* Key trends in 2017 suspected illicit drug-overdose death cases:
* More suspected illicit drug overdose deaths occurred during the five days following income assistance payments than in all other days of the month so far in 2017, with an average of six deaths per day;
* Vancouver Coastal Health Authority has the highest rate of illicit drug overdose deaths at 35.9 deaths per 100,000 individuals among all health authorities, and experienced the largest increase in rate in 2017 at a 50% increase over 2016;
* Fraser Health had the highest number (377) of illicit drug overdose deaths with fentanyl detected in 2017, followed by Vancouver Coastal Health (337) and Interior Health (200);
* The three townships experiencing the highest number of illicit drug overdose deaths in 2017 are Vancouver (358), Surrey (174) and Victoria (91);
* More than half of the 2017 deaths involved persons between the ages of 30 and 49 years, and individuals aged 19 to 59 years accounted for 90% of suspected illicit drug overdose deaths;
* Approximately four out of five who died were male;
* Almost nine out of every 10 deaths occurred indoors, including more than half in private residences;
* The rate of illicit drug overdose deaths increased for the second consecutive year by approximately nine deaths per 100,000 to reach 30 deaths per 100,000 in 2017; and
* No deaths occurred at any supervised consumption site or at any of the drug overdose prevention sites.
Over 1,400 B.C. residents died of suspected illicit drug overdoses according to data released today by the BC Coroners Service.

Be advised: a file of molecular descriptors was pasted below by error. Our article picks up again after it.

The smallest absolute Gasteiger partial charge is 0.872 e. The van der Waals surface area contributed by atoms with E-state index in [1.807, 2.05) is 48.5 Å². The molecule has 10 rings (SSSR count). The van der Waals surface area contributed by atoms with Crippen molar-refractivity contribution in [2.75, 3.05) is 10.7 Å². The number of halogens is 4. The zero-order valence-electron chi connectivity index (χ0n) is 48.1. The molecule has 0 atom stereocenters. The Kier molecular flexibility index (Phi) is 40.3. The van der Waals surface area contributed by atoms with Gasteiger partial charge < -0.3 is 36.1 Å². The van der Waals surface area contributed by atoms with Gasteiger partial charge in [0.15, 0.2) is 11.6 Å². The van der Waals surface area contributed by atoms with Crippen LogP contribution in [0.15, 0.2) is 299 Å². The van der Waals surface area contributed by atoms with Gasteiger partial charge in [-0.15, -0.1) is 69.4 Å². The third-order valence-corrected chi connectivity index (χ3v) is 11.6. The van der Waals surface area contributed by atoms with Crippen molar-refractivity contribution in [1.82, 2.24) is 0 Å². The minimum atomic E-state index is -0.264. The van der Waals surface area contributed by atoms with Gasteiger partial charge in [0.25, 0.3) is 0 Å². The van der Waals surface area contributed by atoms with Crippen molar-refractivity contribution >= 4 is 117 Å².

Preliminary data indicate there were 1,422 suspected drug overdose deaths in 2017, representing a 43% increase from 2016, when there were 993 overdose deaths. There were significantly fewer deaths, however, in the last four months of 2017 (average of 96.5 deaths per month from September to December) compared with the first eight months of the year (average of 129.5 deaths per month).
“By continuing to provide timely, accurate data to the public, and policy- and decision-makers throughout the province, we’re able to support evidence-based measures to keep British Columbians safer when it comes to substance use,” said chief coroner Lisa Lapointe. “There is no question that this is a public-health crisis that is impacting people from all walks of life, and we need to continue to work together to help reduce stigma and increase awareness and support for those at risk.”
According to preliminary data, a total of 103 suspected drug overdose deaths occurred in November 2017, down from 140 in November 2016, and a total of 99 suspected drug overdose deaths occurred in December 2017, down from 164 in December 2016. The 2017 totals will likely increase as additional analysis is completed.
Approximately 81% of the suspected illicit drug deaths to date in 2017 had fentanyl detected, up from 67% in 2016. In most cases, fentanyl was combined with other illicit drugs, most often cocaine, heroin or methamphetamines. Carfentanil has been detected in 64 suspected illicit drug overdose deaths between June and December of 2017. The majority of deaths continue to occur in private residences.
“As the coroners’ data show all too clearly, we are still in the midst of a persistent and continuing epidemic of unintentional poisoning deaths,” said provincial health officer Dr. Perry Kendall. “Through heroic and unprecedented actions, responders on the front lines are daily saving hundreds of lives. But hundreds more are still dying, most often alone and with no-one nearby to act when things go wrong. We are going to need to think more broadly, and further out of our comfort zone, to end these tragic losses.”
“Despite cautious optimism that deaths have not increased in the last four months, we cannot be complacent,” said Dr. Patricia Daly, executive director and clinical lead for the B.C. Overdose Emergency Response Centre and chief medical health officer for Vancouver Coastal Health. “In 2018, the provincial Overdose Emergency Response Centre will support communities to intensify those strategies we know can prevent overdose deaths – such as naloxone distribution, drug-checking services and outreach teams to connect people to treatment – and explore innovative strategies to reach those most at risk of death.”